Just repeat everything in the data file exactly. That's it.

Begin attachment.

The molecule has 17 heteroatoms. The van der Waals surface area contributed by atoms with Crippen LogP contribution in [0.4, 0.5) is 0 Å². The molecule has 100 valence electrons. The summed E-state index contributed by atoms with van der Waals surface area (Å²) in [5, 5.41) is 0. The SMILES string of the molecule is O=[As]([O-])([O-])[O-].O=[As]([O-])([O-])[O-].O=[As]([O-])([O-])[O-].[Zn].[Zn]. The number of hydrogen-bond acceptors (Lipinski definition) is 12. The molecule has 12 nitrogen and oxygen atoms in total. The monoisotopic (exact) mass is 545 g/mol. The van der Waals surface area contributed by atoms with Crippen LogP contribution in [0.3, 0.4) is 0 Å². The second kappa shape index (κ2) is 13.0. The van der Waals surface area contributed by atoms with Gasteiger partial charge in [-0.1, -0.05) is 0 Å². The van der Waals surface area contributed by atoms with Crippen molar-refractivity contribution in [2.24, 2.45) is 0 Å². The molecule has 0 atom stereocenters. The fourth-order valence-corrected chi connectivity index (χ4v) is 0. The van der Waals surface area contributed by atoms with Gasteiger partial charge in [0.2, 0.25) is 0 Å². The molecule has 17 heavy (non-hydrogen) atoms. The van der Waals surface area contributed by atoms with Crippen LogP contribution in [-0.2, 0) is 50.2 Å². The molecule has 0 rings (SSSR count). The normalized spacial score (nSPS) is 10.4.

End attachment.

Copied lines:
The molecule has 17 heteroatoms. The van der Waals surface area contributed by atoms with Crippen LogP contribution in [0.4, 0.5) is 0 Å². The molecule has 100 valence electrons. The summed E-state index contributed by atoms with van der Waals surface area (Å²) in [5, 5.41) is 0. The SMILES string of the molecule is O=[As]([O-])([O-])[O-].O=[As]([O-])([O-])[O-].O=[As]([O-])([O-])[O-].[Zn].[Zn]. The number of hydrogen-bond acceptors (Lipinski definition) is 12. The molecule has 12 nitrogen and oxygen atoms in total. The monoisotopic (exact) mass is 545 g/mol. The van der Waals surface area contributed by atoms with Crippen LogP contribution in [0.3, 0.4) is 0 Å². The second kappa shape index (κ2) is 13.0. The van der Waals surface area contributed by atoms with Gasteiger partial charge in [-0.1, -0.05) is 0 Å². The van der Waals surface area contributed by atoms with Crippen molar-refractivity contribution in [2.24, 2.45) is 0 Å². The molecule has 0 atom stereocenters. The fourth-order valence-corrected chi connectivity index (χ4v) is 0. The van der Waals surface area contributed by atoms with Gasteiger partial charge in [0.2, 0.25) is 0 Å². The molecule has 17 heavy (non-hydrogen) atoms. The van der Waals surface area contributed by atoms with Crippen LogP contribution in [-0.2, 0) is 50.2 Å². The molecule has 0 rings (SSSR count). The normalized spacial score (nSPS) is 10.4.